Ty’s movie picks for Friday, June 29


The big releases this weekend are Disney/Pixar's "Ratatouille" and Michael Moore's "Sicko," both top-drawer examples of, respectively, digitally animated family films and Michael Moore provocations. You can't really go wrong with either.

That said, if you actually care about movies as a medium of people and stories and ways of seeing the world -- as opposed to megabits and box office and blowing things up -- the newly refurbished Harvard Film Archive is where you want to be this weekend, and it's the only place you want to be.

The Archive's second annual "Independents Week" series kicks off tomorrow, offering a chance to see a handful of truly independent American movies -- none remotely resembling "Little Miss Sunshine" -- that have mostly fallen through the cracks of the festival circuit and the distribution rinse cycle. By and large they replicate a reality most movies swerve to avoid, so leave expectations and sugar-heavy snacks at the door. Tonight at 9 is "In Between Days" (in photo above), So Yong Kim's pellucid account of a Korean-American teenage girl coping with friendship and love, and one of the few films in the series to have made much of a splash. (I.e., it was well-received at Sundance.)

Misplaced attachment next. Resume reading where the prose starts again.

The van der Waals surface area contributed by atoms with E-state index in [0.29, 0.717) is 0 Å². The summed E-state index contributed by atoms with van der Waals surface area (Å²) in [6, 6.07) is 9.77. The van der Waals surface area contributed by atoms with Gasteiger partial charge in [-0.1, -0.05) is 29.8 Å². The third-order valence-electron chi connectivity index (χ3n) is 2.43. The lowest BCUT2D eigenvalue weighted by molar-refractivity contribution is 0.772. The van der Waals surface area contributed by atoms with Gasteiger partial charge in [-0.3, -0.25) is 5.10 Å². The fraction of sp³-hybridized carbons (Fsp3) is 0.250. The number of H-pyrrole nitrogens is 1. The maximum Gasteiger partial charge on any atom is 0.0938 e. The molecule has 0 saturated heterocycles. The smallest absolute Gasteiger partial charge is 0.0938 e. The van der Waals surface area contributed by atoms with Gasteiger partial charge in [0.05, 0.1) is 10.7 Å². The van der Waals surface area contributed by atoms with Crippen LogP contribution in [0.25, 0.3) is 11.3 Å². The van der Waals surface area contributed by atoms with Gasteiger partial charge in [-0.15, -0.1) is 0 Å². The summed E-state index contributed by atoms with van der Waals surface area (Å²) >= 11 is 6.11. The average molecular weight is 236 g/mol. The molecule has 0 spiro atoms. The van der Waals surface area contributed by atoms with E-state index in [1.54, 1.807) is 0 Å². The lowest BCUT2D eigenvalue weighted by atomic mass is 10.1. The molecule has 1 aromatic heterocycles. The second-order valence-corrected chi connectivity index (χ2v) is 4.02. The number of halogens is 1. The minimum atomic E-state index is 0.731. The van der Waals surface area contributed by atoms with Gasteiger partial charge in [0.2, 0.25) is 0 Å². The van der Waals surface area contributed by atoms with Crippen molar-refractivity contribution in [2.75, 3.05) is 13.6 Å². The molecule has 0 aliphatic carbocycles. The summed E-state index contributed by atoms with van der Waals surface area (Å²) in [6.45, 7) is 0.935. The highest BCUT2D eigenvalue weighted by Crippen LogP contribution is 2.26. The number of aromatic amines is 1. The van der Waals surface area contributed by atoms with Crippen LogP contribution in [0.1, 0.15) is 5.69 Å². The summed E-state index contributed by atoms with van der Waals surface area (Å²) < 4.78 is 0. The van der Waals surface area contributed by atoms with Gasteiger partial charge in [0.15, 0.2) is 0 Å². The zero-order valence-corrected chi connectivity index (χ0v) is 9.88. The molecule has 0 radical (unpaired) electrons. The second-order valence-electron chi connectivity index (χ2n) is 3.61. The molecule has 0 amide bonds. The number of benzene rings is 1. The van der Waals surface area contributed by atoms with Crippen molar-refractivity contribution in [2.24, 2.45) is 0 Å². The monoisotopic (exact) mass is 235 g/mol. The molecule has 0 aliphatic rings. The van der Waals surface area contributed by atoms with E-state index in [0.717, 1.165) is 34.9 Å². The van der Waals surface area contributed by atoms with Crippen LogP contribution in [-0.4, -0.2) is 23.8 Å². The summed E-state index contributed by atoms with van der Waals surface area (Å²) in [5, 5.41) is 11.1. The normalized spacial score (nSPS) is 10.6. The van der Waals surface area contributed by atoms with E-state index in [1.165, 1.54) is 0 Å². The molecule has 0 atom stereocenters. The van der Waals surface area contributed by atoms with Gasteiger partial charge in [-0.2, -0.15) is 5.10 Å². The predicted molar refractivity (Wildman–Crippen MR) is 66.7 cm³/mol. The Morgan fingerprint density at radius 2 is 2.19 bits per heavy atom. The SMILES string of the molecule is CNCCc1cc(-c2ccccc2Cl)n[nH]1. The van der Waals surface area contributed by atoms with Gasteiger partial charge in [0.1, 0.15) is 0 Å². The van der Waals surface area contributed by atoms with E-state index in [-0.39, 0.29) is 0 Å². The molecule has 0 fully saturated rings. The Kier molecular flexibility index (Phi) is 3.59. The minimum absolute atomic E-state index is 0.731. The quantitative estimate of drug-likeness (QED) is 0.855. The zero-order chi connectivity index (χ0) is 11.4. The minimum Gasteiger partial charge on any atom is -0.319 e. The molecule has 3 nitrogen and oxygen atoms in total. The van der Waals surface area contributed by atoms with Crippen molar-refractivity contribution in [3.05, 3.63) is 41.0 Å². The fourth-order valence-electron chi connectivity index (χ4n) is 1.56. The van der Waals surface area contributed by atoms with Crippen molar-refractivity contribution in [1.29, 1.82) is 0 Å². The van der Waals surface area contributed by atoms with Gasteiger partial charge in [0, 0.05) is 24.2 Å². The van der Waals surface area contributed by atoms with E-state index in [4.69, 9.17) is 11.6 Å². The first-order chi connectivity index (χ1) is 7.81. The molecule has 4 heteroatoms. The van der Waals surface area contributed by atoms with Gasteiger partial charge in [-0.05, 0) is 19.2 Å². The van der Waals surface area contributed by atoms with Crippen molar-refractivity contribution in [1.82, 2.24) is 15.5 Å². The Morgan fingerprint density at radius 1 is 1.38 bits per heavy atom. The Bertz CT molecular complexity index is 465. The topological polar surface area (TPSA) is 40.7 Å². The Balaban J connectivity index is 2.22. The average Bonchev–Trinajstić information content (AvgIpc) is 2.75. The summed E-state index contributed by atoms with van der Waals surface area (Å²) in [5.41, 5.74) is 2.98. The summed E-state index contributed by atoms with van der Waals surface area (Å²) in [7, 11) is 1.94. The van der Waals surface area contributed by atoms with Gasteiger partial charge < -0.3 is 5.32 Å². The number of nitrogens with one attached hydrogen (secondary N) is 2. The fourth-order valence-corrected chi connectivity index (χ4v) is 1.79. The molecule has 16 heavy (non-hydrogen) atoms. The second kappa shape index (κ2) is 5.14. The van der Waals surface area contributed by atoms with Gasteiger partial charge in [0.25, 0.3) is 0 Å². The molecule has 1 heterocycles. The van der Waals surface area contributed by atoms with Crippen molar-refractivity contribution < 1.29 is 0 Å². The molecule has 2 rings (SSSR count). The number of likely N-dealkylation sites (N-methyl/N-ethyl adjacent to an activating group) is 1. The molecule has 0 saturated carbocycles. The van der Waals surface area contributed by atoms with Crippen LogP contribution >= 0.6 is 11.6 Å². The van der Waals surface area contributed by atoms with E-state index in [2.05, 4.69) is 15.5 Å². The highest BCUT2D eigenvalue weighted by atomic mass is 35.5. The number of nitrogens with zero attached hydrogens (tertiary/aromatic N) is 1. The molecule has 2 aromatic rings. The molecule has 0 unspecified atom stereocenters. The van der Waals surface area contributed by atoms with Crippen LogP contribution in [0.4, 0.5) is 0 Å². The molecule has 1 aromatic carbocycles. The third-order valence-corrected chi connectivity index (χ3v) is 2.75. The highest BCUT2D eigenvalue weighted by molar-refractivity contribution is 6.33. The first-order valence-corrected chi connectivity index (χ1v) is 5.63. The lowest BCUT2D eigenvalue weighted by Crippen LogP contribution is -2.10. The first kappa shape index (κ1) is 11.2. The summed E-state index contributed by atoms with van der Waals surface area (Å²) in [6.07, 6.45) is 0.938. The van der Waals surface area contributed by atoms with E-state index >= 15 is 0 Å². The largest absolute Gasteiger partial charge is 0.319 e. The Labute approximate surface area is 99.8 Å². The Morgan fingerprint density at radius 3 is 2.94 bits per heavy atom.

On July 7th, the series gets to "Hannah Takes the Stairs," from the gifted Joe Swanberg ("LOL") and including in the cast such filmmakers as Mark Duplass ("The Puffy Chair" co-writer and star) and Andrew Bujalski ("Funny Ha Ha"), fine young Cassavetes-wannabes all. Other films I'm less familiar with, but that's part of what makes "Independents Week" special -- discovering vibrant work that's truly out of the loop. Welcome back, HFA.

For fans of the studiously weird, there's a new Guy Maddin movie in town: "Brand Upon the Brain!" at the Brattle. No live roadshow like they got in New York and San Francisco -- boo -- but it's still a startling fusion of old-timey Hollywood tropes and subterranean surrealist psycho-vomit. I mean that as a good thing.

"The Wedding Director" at the MFA, because the appearance of a new Marco Bellocchio film on these shores is a rare and usually wonderful thing. The museum's holding over "Manufactured Landscapes," too, because audiences and a few critics seem to like it.

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